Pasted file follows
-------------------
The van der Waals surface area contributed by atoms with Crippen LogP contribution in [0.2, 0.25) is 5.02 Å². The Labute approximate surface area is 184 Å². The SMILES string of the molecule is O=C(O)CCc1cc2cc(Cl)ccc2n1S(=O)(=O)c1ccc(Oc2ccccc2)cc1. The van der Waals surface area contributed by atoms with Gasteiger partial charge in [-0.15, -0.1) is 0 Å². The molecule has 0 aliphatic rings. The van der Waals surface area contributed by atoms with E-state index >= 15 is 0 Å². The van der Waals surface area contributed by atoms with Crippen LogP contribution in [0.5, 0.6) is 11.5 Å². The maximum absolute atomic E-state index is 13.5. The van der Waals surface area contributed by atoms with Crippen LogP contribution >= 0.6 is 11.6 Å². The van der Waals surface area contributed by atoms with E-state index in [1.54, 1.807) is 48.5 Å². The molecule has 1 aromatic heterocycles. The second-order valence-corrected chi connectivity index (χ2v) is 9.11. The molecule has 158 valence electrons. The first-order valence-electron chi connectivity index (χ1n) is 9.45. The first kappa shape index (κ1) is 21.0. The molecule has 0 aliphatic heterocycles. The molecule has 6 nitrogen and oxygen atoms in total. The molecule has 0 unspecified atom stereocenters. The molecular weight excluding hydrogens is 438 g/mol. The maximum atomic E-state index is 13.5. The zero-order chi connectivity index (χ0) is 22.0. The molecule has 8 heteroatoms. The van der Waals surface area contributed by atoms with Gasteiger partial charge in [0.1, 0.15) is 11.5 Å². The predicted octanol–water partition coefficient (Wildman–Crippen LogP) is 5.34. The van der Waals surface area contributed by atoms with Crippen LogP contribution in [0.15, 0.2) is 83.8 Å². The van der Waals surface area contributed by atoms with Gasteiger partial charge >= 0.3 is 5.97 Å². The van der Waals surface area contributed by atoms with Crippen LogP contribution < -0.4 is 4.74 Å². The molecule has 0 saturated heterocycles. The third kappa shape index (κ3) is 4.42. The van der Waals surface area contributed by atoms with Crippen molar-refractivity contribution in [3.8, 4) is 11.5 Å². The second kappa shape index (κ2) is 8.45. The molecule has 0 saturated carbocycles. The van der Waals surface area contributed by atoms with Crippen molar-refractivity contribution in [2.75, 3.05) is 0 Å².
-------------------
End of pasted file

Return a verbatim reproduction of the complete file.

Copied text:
The van der Waals surface area contributed by atoms with Crippen LogP contribution in [0.2, 0.25) is 5.02 Å². The Labute approximate surface area is 184 Å². The SMILES string of the molecule is O=C(O)CCc1cc2cc(Cl)ccc2n1S(=O)(=O)c1ccc(Oc2ccccc2)cc1. The van der Waals surface area contributed by atoms with Gasteiger partial charge in [-0.15, -0.1) is 0 Å². The molecule has 0 aliphatic rings. The van der Waals surface area contributed by atoms with E-state index >= 15 is 0 Å². The van der Waals surface area contributed by atoms with Crippen LogP contribution in [0.5, 0.6) is 11.5 Å². The maximum absolute atomic E-state index is 13.5. The van der Waals surface area contributed by atoms with Crippen LogP contribution >= 0.6 is 11.6 Å². The van der Waals surface area contributed by atoms with E-state index in [1.54, 1.807) is 48.5 Å². The molecule has 1 aromatic heterocycles. The second-order valence-corrected chi connectivity index (χ2v) is 9.11. The molecule has 158 valence electrons. The first-order valence-electron chi connectivity index (χ1n) is 9.45. The first kappa shape index (κ1) is 21.0. The molecule has 0 aliphatic heterocycles. The molecule has 6 nitrogen and oxygen atoms in total. The molecule has 0 unspecified atom stereocenters. The molecular weight excluding hydrogens is 438 g/mol. The maximum atomic E-state index is 13.5. The zero-order chi connectivity index (χ0) is 22.0. The molecule has 8 heteroatoms. The van der Waals surface area contributed by atoms with Gasteiger partial charge in [0.1, 0.15) is 11.5 Å². The predicted octanol–water partition coefficient (Wildman–Crippen LogP) is 5.34. The van der Waals surface area contributed by atoms with Crippen LogP contribution in [0.15, 0.2) is 83.8 Å². The van der Waals surface area contributed by atoms with Gasteiger partial charge >= 0.3 is 5.97 Å². The van der Waals surface area contributed by atoms with Crippen LogP contribution < -0.4 is 4.74 Å². The molecule has 0 saturated heterocycles. The third kappa shape index (κ3) is 4.42. The van der Waals surface area contributed by atoms with Crippen molar-refractivity contribution in [3.8, 4) is 11.5 Å². The second kappa shape index (κ2) is 8.45. The molecule has 0 saturated carbocycles. The van der Waals surface area contributed by atoms with Crippen molar-refractivity contribution in [2.75, 3.05) is 0 Å².